GOV.UK service performance platform to close

Written by Sam Trendall on 18 February 2021 in News
News

Centralised tool to be retired next month with onus shifted to departments to publish their own data

Credit: Bryan Mills/CC BY 2.0

The GOV.UK Performance Platform, which collates and publishes data on almost 800 services across departments, is to be closed next month.

The site brings together in one place a range of information designed to offer a snapshot of the performance of 777 citizen services, as well as tools such as the Digital Marketplace procurement platform, and the Verify identity-assurance product.

Information includes usage, cost-per-transaction, digitisation rate, completion percentage, uptime and user satisfaction.

The platform was created and is run by the Government Digital Service. A note recently added to the site says that “GDS is deprecating the Performance Platform effective from 15 March 2021”. 

It adds: “The historical data will be made available via the National Archives in late March 2021. Future performance data hosted by services will be available via data.gov.uk.”


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PublicTechnology understands that the move to close the platform is intended to place greater responsibility on individual departments to publish and maintain publicly available data, rather than a single repository that is run by the central digital agency. Any information that continues to be published on data.gov.uk will also be publicly downloadable in spreadsheet form. 

It is not known how service performance data will be presented or collated on data.gov.uk, and whether it will be housed in a single, easily navigable place as it is now – or if it will be dispersed across multiple sections.

It also remains to be seen the extent to which departments will continue to collect and publish this information without the impetus of being expected to contribute to a centralised platform.

Previously, new services developed by departments or agencies were required to integrate with the platform in order to comply with the GDS-managed 14-point Service Standard checklist – which must be passed as a service passes through the various stages of the development process.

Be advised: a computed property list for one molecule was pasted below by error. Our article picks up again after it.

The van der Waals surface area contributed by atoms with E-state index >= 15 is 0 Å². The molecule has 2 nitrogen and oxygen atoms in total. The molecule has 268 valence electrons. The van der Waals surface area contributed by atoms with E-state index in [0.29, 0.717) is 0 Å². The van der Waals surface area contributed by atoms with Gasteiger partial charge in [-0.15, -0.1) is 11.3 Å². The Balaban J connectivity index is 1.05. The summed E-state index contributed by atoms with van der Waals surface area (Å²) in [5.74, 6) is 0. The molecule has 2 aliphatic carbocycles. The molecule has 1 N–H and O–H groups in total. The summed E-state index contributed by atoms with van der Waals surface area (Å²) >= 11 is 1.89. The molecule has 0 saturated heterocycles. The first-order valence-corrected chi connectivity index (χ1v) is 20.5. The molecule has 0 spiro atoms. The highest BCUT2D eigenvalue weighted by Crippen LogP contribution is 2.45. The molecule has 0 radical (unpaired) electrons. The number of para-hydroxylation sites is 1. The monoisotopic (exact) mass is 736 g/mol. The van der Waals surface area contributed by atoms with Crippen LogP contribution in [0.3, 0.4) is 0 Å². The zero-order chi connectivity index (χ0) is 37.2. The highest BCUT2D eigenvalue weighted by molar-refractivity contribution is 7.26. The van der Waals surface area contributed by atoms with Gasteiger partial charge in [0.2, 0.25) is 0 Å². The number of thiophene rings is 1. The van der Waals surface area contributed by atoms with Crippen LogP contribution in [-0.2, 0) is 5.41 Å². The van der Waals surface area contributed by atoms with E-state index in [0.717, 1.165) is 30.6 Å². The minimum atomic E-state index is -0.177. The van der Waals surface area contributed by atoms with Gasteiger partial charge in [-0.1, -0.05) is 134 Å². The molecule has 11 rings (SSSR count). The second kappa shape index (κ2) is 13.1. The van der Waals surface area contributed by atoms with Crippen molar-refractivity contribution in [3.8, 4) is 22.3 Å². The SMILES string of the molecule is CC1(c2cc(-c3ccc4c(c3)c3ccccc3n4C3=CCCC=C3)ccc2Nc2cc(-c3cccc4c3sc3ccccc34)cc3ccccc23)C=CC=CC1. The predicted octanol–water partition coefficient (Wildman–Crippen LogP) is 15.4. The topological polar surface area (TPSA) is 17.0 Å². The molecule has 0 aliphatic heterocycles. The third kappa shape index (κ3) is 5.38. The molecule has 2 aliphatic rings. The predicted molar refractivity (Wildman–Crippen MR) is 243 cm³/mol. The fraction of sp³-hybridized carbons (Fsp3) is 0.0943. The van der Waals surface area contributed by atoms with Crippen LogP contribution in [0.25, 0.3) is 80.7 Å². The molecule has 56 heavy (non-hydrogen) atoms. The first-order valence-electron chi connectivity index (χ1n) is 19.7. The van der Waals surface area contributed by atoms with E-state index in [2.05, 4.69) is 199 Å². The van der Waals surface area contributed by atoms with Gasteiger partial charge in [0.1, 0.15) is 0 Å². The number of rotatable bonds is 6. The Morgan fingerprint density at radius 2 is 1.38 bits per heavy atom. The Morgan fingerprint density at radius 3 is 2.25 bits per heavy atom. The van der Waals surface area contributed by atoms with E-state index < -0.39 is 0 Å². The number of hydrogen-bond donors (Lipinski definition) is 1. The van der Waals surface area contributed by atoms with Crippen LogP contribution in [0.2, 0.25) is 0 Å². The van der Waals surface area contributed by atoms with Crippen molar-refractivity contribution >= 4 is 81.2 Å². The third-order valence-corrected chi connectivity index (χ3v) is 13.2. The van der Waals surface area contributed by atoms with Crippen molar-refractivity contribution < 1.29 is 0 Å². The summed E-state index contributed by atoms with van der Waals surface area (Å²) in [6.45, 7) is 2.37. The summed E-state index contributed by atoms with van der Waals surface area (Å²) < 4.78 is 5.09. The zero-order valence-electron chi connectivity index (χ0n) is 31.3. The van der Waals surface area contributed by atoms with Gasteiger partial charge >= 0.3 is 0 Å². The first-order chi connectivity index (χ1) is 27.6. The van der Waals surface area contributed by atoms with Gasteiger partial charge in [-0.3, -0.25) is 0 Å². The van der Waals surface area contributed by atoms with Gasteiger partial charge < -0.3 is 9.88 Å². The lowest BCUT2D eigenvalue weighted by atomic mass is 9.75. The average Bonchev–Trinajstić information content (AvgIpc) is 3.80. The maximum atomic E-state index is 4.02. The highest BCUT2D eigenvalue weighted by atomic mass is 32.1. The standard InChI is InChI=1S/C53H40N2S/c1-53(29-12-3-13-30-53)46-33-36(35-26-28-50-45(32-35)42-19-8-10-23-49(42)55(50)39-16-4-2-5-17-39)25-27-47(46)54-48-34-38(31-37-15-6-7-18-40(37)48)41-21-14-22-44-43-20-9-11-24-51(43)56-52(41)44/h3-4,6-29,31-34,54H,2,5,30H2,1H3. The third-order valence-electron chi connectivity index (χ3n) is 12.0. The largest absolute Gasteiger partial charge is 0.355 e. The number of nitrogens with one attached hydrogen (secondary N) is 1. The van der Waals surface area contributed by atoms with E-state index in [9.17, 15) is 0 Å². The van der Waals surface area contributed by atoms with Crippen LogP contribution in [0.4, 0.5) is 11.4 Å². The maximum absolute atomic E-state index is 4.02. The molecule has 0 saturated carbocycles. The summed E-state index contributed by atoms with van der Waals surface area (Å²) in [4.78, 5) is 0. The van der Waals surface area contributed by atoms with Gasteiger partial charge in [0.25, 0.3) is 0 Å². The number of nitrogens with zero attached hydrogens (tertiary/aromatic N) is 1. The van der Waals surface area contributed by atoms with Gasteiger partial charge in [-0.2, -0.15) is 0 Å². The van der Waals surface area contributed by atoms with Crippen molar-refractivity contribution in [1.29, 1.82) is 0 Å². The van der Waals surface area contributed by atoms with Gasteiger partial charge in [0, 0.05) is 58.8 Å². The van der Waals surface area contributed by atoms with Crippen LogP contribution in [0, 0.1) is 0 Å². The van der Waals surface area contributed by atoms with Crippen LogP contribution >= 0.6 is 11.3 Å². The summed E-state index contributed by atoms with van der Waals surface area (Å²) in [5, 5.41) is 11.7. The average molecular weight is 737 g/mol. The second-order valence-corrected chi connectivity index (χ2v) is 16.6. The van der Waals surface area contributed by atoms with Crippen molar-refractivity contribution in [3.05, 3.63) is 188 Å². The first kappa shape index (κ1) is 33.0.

The ‘About’ section of the platform also makes clear that, as well as providing useful information for researchers, journalists, and the public, maintaining a dashboard offers valuable data for the government entity in question.

“If you’re a government service manager, you can see how your service is doing by using a performance dashboard,” it says. “A dashboard lets you quickly spot problems with your service so you can take action to improve it. You need to integrate your service with a Performance Dashboard to… avoid spending time manually collecting data about your service, make decisions on the latest data available about your service compare how your service is doing with other public services, [and] be open to the public. If you work on a government service, we can help you create a dashboard.”

It adds: “The performance dashboards are just another way the government is opening up data to the public. If you’re a service manager, you may be concerned about presenting facts about how your service is doing so openly. In general, the novelty of open data has worn off. There is nothing sensational about seeing how many people are satisfied with a government service, or how many people completed an application.”

The data currently available through the platform is mixed in its comprehensiveness and recency; the dashboard for the most-used government service of all, Vehicle Tax Checks by Individuals, contains quarterly-usage and digital-uptake stats no more recent than those that date from 2017.

But other data – including completion rate and user satisfaction – continues to be published in weekly or monthly tranches, up to and including the week before last.

This mix of outdated, new and incomplete information is replicated across many other services. 

The Performance Platform spent several weeks “closed for maintenance” in the latter part of 2019. Some speculation at the time suggested that this was a precursor to the service shuttering for good.

On that occasion it did come back online – albeit without any visual representations of data or graphs allowing users to study performance over time. For the last year, all information has been presented solely in text form.

 

About the author

Sam Trendall is editor of PublicTechnology

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